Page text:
Adding to the complexity, climate sensitivity in species is not fixed. Phenological mismatches can lead to selection on the timing of phenological events. Resilience to environmental challenges can alter phenology, but over time can also result in genetic changes to sensitivity, thereby fixing phenological changes. Conventional theory on temperature range sensitivity of monarch adults and larvae states that it quite narrow. However, some observations(3) of their coping mechanisms with prolonged high temperatures in the Pacific Northwest sub-population questions if this sensitivity range is more flexible than conventional thought, or if this could be a developing adaptation.

Some researchers are already investigating genetic changes accompanying phenological adaptations to climate change (e.g. genetic alterations in melanin associated with plumage and physiology in European owls that have adapted to changing ecosystems). Such complex studies must be conducted to forecast the impacts of climate change and phenological responses and ecosystem function.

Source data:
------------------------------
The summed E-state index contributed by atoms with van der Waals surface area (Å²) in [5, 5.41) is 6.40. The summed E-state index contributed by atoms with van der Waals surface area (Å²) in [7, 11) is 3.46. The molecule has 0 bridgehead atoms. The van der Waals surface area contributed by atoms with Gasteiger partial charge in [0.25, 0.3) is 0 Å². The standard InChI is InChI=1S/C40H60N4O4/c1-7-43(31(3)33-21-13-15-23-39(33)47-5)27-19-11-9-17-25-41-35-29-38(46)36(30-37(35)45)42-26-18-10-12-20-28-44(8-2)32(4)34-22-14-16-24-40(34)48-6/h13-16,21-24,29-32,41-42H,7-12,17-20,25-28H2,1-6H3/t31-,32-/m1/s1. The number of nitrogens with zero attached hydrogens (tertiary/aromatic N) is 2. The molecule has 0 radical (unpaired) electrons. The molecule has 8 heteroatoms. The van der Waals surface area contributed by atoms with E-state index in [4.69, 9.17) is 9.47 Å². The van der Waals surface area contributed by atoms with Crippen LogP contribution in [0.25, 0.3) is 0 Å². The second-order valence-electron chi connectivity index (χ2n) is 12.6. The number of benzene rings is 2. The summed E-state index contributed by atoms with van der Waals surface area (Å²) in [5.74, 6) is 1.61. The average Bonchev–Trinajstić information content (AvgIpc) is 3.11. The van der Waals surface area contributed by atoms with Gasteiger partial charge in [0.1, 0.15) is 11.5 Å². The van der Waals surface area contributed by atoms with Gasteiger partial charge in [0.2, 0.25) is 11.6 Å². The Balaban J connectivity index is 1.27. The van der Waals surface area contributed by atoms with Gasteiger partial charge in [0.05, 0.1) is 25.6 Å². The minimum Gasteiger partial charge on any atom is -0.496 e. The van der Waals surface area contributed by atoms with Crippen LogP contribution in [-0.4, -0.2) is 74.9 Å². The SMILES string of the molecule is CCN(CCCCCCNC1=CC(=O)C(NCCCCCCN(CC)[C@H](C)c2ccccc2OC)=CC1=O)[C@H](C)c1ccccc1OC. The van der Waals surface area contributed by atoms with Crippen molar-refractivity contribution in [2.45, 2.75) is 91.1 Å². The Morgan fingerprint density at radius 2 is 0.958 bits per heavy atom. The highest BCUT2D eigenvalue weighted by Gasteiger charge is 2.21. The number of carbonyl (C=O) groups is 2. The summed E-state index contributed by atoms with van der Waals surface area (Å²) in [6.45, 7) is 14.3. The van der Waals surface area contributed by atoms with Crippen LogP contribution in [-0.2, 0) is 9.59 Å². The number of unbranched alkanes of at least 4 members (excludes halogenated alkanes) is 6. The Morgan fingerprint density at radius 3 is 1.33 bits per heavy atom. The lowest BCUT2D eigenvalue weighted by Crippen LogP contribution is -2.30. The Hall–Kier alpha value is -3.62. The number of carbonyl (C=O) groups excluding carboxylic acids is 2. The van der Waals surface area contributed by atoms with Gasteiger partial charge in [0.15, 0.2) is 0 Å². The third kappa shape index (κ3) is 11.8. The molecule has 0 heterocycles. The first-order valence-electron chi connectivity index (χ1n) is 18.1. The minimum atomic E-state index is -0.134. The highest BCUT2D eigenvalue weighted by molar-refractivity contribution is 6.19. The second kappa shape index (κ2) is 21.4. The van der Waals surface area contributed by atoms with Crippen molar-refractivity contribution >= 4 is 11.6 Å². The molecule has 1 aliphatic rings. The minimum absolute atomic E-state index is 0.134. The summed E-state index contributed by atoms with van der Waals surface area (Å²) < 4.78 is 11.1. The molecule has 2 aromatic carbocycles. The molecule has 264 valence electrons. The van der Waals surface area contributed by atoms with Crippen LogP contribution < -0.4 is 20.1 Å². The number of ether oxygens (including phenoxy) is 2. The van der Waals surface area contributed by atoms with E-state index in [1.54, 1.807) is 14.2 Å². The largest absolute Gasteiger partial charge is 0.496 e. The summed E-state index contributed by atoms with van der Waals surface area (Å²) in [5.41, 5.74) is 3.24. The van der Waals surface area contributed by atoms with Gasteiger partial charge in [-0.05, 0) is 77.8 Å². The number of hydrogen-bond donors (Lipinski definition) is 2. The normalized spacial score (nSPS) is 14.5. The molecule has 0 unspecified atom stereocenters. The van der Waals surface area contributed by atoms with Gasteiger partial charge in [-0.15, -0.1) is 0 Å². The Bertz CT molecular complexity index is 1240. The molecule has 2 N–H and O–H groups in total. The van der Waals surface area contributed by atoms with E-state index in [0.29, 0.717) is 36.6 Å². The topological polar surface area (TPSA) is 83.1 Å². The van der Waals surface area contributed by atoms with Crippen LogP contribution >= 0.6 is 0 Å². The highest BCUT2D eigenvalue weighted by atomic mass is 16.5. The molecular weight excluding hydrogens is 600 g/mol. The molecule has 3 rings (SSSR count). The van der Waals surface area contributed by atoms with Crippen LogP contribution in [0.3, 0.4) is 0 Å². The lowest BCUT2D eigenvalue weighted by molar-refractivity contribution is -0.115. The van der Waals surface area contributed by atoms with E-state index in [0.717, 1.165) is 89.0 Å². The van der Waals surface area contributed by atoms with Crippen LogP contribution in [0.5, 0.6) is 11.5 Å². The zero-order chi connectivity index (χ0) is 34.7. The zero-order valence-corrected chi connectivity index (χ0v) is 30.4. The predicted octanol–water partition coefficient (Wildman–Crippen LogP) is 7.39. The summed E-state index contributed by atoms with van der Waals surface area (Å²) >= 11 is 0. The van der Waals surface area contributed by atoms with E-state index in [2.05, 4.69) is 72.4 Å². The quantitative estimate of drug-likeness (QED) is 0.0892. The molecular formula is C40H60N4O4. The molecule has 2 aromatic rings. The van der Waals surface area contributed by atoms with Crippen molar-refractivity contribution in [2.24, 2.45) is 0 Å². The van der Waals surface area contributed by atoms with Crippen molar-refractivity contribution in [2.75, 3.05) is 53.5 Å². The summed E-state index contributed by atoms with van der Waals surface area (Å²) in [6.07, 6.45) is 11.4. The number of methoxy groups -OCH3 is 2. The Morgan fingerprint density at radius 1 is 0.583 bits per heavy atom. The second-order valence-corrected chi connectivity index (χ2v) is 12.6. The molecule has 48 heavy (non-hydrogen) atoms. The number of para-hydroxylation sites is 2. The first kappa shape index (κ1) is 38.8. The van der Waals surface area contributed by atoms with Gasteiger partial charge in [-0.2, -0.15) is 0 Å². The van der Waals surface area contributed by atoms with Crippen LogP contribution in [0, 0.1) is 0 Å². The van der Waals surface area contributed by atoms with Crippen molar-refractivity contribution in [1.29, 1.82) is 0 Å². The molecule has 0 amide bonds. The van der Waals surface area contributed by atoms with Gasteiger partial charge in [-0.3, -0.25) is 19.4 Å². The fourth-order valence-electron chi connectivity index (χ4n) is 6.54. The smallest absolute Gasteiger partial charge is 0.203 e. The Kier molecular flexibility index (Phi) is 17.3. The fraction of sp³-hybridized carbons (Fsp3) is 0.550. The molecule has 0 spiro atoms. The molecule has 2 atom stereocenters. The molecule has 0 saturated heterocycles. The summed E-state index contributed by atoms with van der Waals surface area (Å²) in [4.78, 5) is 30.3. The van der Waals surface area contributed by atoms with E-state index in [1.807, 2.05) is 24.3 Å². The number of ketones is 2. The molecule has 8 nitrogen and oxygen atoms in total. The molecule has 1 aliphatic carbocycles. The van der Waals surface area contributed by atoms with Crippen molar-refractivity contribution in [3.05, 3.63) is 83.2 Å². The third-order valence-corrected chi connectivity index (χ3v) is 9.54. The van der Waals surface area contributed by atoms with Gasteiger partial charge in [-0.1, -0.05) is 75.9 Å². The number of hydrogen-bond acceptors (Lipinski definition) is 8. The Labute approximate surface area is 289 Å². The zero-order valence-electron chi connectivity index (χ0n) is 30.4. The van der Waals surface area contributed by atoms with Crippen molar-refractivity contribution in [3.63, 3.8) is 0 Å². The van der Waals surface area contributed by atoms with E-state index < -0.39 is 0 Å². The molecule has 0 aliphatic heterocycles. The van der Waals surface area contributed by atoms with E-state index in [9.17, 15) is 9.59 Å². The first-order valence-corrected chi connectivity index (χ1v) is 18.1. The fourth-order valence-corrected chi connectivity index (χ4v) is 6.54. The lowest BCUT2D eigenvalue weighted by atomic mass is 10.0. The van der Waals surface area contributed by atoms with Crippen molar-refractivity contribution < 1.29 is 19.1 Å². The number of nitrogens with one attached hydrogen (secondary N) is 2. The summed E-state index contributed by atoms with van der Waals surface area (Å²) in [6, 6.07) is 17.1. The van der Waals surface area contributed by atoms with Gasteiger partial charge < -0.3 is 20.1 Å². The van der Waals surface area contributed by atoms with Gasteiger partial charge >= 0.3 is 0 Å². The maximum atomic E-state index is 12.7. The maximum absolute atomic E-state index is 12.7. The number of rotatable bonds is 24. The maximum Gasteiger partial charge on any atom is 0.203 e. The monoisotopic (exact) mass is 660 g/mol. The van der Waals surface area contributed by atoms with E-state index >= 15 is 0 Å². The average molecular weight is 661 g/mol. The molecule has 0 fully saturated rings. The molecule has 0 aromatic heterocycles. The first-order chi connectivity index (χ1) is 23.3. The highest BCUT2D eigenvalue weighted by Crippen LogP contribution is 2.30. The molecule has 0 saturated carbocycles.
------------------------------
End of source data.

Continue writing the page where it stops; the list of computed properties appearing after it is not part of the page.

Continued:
Research by Thackeray, Visser, and other colleagues demonstrates that long-time series of data are essential for such investigations. They also applaud and encourage professional and citizen scientists to continue collecting and submitting observations to add to the data pool. As Visser commented, “The additional advantage is that observing phenological shifts in, sometimes literally, your own backyard drives the message of global climate change home.”

(1) Thackeray, SJ, et al. “Phenological sensitivity to climate across taxa and trophic levels”. Nature 535, 241–245 (14 July 2016)
(2) Visser, ME. “Interactions of climate change and species”. Nature 535, 236–237 (14 July 2016)